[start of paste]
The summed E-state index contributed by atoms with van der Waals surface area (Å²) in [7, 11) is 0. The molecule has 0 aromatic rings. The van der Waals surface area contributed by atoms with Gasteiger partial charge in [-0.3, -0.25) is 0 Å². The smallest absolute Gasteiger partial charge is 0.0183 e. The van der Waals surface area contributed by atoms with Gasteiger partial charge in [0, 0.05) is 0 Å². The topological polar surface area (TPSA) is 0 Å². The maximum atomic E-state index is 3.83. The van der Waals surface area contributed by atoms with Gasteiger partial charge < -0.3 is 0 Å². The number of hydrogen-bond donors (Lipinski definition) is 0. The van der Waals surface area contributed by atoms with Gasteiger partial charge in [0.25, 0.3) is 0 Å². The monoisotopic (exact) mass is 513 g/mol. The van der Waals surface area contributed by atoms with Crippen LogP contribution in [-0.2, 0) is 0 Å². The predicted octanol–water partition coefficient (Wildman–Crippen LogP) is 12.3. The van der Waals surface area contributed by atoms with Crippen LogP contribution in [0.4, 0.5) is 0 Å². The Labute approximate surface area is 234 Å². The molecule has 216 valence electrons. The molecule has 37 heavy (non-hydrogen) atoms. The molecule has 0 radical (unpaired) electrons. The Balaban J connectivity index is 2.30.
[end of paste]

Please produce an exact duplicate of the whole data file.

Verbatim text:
The summed E-state index contributed by atoms with van der Waals surface area (Å²) in [7, 11) is 0. The molecule has 0 aromatic rings. The van der Waals surface area contributed by atoms with Gasteiger partial charge in [-0.3, -0.25) is 0 Å². The smallest absolute Gasteiger partial charge is 0.0183 e. The van der Waals surface area contributed by atoms with Gasteiger partial charge in [0, 0.05) is 0 Å². The topological polar surface area (TPSA) is 0 Å². The maximum atomic E-state index is 3.83. The van der Waals surface area contributed by atoms with Gasteiger partial charge < -0.3 is 0 Å². The number of hydrogen-bond donors (Lipinski definition) is 0. The van der Waals surface area contributed by atoms with Gasteiger partial charge in [0.25, 0.3) is 0 Å². The monoisotopic (exact) mass is 513 g/mol. The van der Waals surface area contributed by atoms with Crippen LogP contribution in [-0.2, 0) is 0 Å². The predicted octanol–water partition coefficient (Wildman–Crippen LogP) is 12.3. The van der Waals surface area contributed by atoms with Crippen LogP contribution in [0.4, 0.5) is 0 Å². The Labute approximate surface area is 234 Å². The molecule has 216 valence electrons. The molecule has 37 heavy (non-hydrogen) atoms. The molecule has 0 radical (unpaired) electrons. The Balaban J connectivity index is 2.30.